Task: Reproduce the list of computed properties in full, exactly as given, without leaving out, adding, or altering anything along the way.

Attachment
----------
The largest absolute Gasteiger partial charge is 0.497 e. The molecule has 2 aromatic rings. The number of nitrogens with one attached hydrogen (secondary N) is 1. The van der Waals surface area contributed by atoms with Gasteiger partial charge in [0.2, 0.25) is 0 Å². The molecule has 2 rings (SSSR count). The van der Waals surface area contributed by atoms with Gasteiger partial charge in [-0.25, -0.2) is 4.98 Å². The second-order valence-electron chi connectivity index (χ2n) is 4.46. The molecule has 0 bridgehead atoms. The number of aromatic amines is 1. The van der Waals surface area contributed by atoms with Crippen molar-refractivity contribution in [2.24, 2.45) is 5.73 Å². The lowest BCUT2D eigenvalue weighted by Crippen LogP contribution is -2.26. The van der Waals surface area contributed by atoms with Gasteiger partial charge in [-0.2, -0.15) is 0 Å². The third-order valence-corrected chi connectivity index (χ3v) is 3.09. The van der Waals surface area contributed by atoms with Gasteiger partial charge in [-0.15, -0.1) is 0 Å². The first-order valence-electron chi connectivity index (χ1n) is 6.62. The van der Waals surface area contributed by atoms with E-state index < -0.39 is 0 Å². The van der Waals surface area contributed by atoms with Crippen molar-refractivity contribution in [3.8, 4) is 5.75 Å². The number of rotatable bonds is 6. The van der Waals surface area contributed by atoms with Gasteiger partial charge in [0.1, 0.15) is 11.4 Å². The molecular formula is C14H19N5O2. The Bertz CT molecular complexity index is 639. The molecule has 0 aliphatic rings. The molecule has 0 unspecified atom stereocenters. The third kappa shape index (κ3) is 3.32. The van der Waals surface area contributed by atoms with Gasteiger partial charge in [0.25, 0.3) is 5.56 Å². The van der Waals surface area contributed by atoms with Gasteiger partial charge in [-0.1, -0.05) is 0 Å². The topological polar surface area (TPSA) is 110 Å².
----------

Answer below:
The largest absolute Gasteiger partial charge is 0.497 e. The molecule has 2 aromatic rings. The number of nitrogens with one attached hydrogen (secondary N) is 1. The van der Waals surface area contributed by atoms with Gasteiger partial charge in [0.2, 0.25) is 0 Å². The molecule has 2 rings (SSSR count). The van der Waals surface area contributed by atoms with Gasteiger partial charge in [-0.25, -0.2) is 4.98 Å². The second-order valence-electron chi connectivity index (χ2n) is 4.46. The molecule has 0 bridgehead atoms. The number of aromatic amines is 1. The van der Waals surface area contributed by atoms with Crippen molar-refractivity contribution in [2.24, 2.45) is 5.73 Å². The lowest BCUT2D eigenvalue weighted by Crippen LogP contribution is -2.26. The van der Waals surface area contributed by atoms with Gasteiger partial charge in [-0.2, -0.15) is 0 Å². The third-order valence-corrected chi connectivity index (χ3v) is 3.09. The van der Waals surface area contributed by atoms with Gasteiger partial charge in [-0.15, -0.1) is 0 Å². The first-order valence-electron chi connectivity index (χ1n) is 6.62. The van der Waals surface area contributed by atoms with E-state index < -0.39 is 0 Å². The van der Waals surface area contributed by atoms with Crippen molar-refractivity contribution in [3.8, 4) is 5.75 Å². The number of rotatable bonds is 6. The van der Waals surface area contributed by atoms with Gasteiger partial charge in [0.1, 0.15) is 11.4 Å². The molecular formula is C14H19N5O2. The Bertz CT molecular complexity index is 639. The molecule has 0 aliphatic rings. The molecule has 0 unspecified atom stereocenters. The third kappa shape index (κ3) is 3.32. The van der Waals surface area contributed by atoms with Gasteiger partial charge in [0.25, 0.3) is 5.56 Å². The van der Waals surface area contributed by atoms with Gasteiger partial charge in [-0.1, -0.05) is 0 Å². The topological polar surface area (TPSA) is 110 Å².